North Dakota and Nebraska-Omaha players warm for a college hockey game held outdoors in Omaha, Neb., Saturday, Feb. 9, 2013. The rink sits between what would be first and third bases at TD Ameritrade Park, the stadium where the College World Series is played each June. (AP Photo/Nati Harnik)The Associated Press
North Dakota players walk to the rink before the second period as they play Nebraska-Omaha in an NCAA college hockey game at TD Ameritrade Park in Omaha, Neb., Saturday, Feb. 9, 2013. (AP Photo/Nati Harnik)The Associated Press
OMAHA, Neb. – After waiting out a 2½-hour delay because of poor ice conditions, North Dakota made fast work of Nebraska-Omaha in the first outdoor hockey game played at TD Ameritrade Park.
North Dakota scored three times in four minutes in the first period, and freshman Zane Gothberg turned in a strong performance in goal in a 5-2 victory Saturday night.
"The ice conditions were a factor, no question," North Dakota coach Dave Hakstol said. "I thought that if one team was lucky enough to jump out to a lead that it was going to be a significant difference in the game. Luckily for us, (we were) able to build a three-goal lead."
Temperatures pushing 50 degrees with bright sunshine made for a beautiful February day in the stands at the home of the College World Series.
The weather, though, caused lots of problems for the rink that was set in the middle of the baseball field. An afternoon junior game between the Omaha Lancers and Lincoln Stars was played in virtual slush.
The puck for North Dakota (16-8-6) and Nebraska-Omaha (16-12-2) was supposed to drop about 90 minutes before sunset. But officials pushed back the start to allow for cooler temperatures to help the ice set up.
An unrelated problem delayed the start of the second period more than 20 minutes. That one was caused by a pipe punctured by the Zamboni crew as the north goal was being anchored. A pool of green liquid formed over the crease. Workers used squeegees and a wet-vac to clean the mess.
"I hope the fans enjoyed it, because as a coach, I certainly enjoyed the experience of playing on the outdoor ice, just like we did when we were kids," Mavericks coach Dean Blais said. "I didn't like the experience of losing as much."
North Dakota's first goal came on a power play, with Jordan Schmaltz taking a pass from Nick Mattson at the point and firing in a low shot on John Faulkner's glove side. Mattson scored next, sweeping in a rebound after Faulkner turned aside Rocco Grimaldi's breakaway try. Mitch MacMillan banged in the third to end Faulkner's night less than 11 minutes into the game played before about 10,000.
Dayn Belfour, whose father Ed Belfour backstopped North Dakota's 1986-87 national championship team before his Hall-of-Fame career in the NHL, took over for Faulkner.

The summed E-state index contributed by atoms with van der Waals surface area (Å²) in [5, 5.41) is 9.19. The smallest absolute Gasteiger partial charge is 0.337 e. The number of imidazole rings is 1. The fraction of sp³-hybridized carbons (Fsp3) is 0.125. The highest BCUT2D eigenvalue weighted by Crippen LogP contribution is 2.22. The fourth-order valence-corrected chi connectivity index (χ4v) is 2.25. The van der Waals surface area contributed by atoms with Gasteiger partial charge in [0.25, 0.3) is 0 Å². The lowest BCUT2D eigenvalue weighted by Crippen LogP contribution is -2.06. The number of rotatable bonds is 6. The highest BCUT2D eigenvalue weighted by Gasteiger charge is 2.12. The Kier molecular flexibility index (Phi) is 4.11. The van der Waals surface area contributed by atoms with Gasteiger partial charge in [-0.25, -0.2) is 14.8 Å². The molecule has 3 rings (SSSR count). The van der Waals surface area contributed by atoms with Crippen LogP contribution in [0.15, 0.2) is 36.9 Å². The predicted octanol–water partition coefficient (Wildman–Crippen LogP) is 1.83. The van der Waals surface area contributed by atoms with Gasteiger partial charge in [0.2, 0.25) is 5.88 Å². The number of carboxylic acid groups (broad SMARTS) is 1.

Corban Knight scored in the last minute of the second period to put North Dakota ahead 4-0, and Danny Kristo added his team-leading 18th goal late in the third after Josh Archibald and Dominic Zombo had pulled the Mavericks within 4-2.
North Dakota completed a two-game weekend sweep in the matchup of teams playing for home ice in the Western Collegiate Hockey Association playoffs.
The ice was a mess in the afternoon game.
"Those blue lines seemed to be soaking up the heat, and you really couldn't skate across the blue line," Lancers coach Mike Aikens said. "You actually saw guys, when they were going on rushes, jump over the blue line because they knew they were going to be in trouble. It was almost comical at times."
Hakstol and Blais were in no laughing mood as they watched the end of the junior game.
Hakstol, Blais and event organizers discussed the possibility of pushing the game back to Sunday, but the game went on after some intense ice grooming and temperatures dropped to about 40.
Fans didn't seem to be bothered nearly as much as the guys on the ice. They sang a round of "Take Me Out to the Ballgame" in the third period, and just like during the College World Series, a few batted around beach balls.
Brian Novacek of Omaha, wearing a purple LSU baseball hoodie, tailgated during the first game with a half-dozen friends in a parking lot behind the right-field fence.
"I'm in training for the College World Series," he said. "If it's above 40, it's tailgate weather."
A group of three men in green North Dakota jerseys came walking by, and one of Novacek's fans yelled "Go Mavs!"
Looking straight ahead and without breaking his stride, one of the North Dakota fans chirped: "Seven national titles. That's all I've got to say."